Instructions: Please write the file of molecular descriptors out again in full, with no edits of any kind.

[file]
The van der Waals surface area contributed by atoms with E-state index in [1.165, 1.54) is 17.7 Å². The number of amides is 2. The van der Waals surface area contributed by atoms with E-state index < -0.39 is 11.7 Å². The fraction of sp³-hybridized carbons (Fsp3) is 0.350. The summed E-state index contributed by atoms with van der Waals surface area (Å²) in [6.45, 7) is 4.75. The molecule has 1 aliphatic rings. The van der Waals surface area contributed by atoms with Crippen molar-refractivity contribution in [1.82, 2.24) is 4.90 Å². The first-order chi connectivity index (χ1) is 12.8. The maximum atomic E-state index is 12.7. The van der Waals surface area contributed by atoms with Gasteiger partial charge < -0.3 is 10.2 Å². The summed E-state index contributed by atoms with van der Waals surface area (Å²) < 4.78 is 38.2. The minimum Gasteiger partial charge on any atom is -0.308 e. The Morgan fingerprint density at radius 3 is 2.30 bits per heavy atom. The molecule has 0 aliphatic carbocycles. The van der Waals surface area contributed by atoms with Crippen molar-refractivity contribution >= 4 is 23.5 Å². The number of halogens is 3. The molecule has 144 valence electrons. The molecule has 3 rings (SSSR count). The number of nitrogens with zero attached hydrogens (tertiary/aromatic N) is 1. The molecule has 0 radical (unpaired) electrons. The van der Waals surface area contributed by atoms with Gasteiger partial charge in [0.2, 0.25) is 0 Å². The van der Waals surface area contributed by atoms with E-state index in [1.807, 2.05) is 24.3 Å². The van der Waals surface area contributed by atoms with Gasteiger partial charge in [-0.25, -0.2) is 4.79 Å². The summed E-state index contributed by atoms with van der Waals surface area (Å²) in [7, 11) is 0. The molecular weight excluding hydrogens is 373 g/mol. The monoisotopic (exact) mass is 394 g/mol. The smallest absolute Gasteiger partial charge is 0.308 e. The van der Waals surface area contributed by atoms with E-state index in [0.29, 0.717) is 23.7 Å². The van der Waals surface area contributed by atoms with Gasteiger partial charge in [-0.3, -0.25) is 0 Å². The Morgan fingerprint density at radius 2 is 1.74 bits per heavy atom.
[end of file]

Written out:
The van der Waals surface area contributed by atoms with E-state index in [1.165, 1.54) is 17.7 Å². The number of amides is 2. The van der Waals surface area contributed by atoms with E-state index < -0.39 is 11.7 Å². The fraction of sp³-hybridized carbons (Fsp3) is 0.350. The summed E-state index contributed by atoms with van der Waals surface area (Å²) in [6.45, 7) is 4.75. The molecule has 1 aliphatic rings. The van der Waals surface area contributed by atoms with Crippen molar-refractivity contribution in [1.82, 2.24) is 4.90 Å². The first-order chi connectivity index (χ1) is 12.8. The maximum atomic E-state index is 12.7. The van der Waals surface area contributed by atoms with Gasteiger partial charge < -0.3 is 10.2 Å². The summed E-state index contributed by atoms with van der Waals surface area (Å²) < 4.78 is 38.2. The minimum Gasteiger partial charge on any atom is -0.308 e. The Morgan fingerprint density at radius 3 is 2.30 bits per heavy atom. The molecule has 0 aliphatic carbocycles. The van der Waals surface area contributed by atoms with Crippen molar-refractivity contribution >= 4 is 23.5 Å². The number of halogens is 3. The molecule has 144 valence electrons. The molecule has 3 rings (SSSR count). The number of nitrogens with zero attached hydrogens (tertiary/aromatic N) is 1. The molecule has 0 radical (unpaired) electrons. The van der Waals surface area contributed by atoms with Gasteiger partial charge in [0.2, 0.25) is 0 Å². The van der Waals surface area contributed by atoms with E-state index in [1.807, 2.05) is 24.3 Å². The van der Waals surface area contributed by atoms with Gasteiger partial charge in [-0.25, -0.2) is 4.79 Å². The summed E-state index contributed by atoms with van der Waals surface area (Å²) in [7, 11) is 0. The molecular weight excluding hydrogens is 373 g/mol. The monoisotopic (exact) mass is 394 g/mol. The smallest absolute Gasteiger partial charge is 0.308 e. The van der Waals surface area contributed by atoms with E-state index in [0.29, 0.717) is 23.7 Å². The van der Waals surface area contributed by atoms with Gasteiger partial charge in [-0.3, -0.25) is 0 Å². The Morgan fingerprint density at radius 2 is 1.74 bits per heavy atom.